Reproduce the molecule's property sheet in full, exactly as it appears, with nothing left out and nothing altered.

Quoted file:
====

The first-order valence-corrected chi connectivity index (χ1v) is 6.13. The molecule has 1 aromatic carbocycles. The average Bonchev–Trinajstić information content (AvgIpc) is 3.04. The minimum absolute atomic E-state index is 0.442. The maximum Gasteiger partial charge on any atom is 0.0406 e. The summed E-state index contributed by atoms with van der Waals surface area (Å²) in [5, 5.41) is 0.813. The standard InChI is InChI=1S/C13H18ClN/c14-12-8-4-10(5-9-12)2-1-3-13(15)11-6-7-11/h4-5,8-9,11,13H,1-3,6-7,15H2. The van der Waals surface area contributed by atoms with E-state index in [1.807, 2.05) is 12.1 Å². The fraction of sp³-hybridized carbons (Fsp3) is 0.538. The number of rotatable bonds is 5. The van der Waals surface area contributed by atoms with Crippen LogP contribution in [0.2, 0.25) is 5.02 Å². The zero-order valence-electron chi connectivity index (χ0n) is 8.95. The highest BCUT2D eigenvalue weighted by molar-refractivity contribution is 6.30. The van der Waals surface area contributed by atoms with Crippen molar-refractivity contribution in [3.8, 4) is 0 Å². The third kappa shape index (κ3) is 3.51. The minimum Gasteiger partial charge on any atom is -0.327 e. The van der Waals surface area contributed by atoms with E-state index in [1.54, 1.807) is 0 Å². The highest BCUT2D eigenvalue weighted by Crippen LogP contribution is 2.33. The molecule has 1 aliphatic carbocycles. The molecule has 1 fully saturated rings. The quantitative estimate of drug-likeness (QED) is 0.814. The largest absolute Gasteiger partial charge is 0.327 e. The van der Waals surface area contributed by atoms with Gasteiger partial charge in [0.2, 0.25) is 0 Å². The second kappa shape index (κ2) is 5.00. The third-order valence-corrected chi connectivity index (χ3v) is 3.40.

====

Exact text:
The first-order valence-corrected chi connectivity index (χ1v) is 6.13. The molecule has 1 aromatic carbocycles. The average Bonchev–Trinajstić information content (AvgIpc) is 3.04. The minimum absolute atomic E-state index is 0.442. The maximum Gasteiger partial charge on any atom is 0.0406 e. The summed E-state index contributed by atoms with van der Waals surface area (Å²) in [5, 5.41) is 0.813. The standard InChI is InChI=1S/C13H18ClN/c14-12-8-4-10(5-9-12)2-1-3-13(15)11-6-7-11/h4-5,8-9,11,13H,1-3,6-7,15H2. The van der Waals surface area contributed by atoms with E-state index in [1.807, 2.05) is 12.1 Å². The fraction of sp³-hybridized carbons (Fsp3) is 0.538. The number of rotatable bonds is 5. The van der Waals surface area contributed by atoms with Crippen LogP contribution in [0.2, 0.25) is 5.02 Å². The zero-order valence-electron chi connectivity index (χ0n) is 8.95. The highest BCUT2D eigenvalue weighted by molar-refractivity contribution is 6.30. The van der Waals surface area contributed by atoms with Crippen molar-refractivity contribution in [3.8, 4) is 0 Å². The third kappa shape index (κ3) is 3.51. The minimum Gasteiger partial charge on any atom is -0.327 e. The van der Waals surface area contributed by atoms with E-state index in [1.54, 1.807) is 0 Å². The highest BCUT2D eigenvalue weighted by Crippen LogP contribution is 2.33. The molecule has 1 aliphatic carbocycles. The molecule has 1 fully saturated rings. The quantitative estimate of drug-likeness (QED) is 0.814. The largest absolute Gasteiger partial charge is 0.327 e. The van der Waals surface area contributed by atoms with Gasteiger partial charge in [0.2, 0.25) is 0 Å². The second kappa shape index (κ2) is 5.00. The third-order valence-corrected chi connectivity index (χ3v) is 3.40.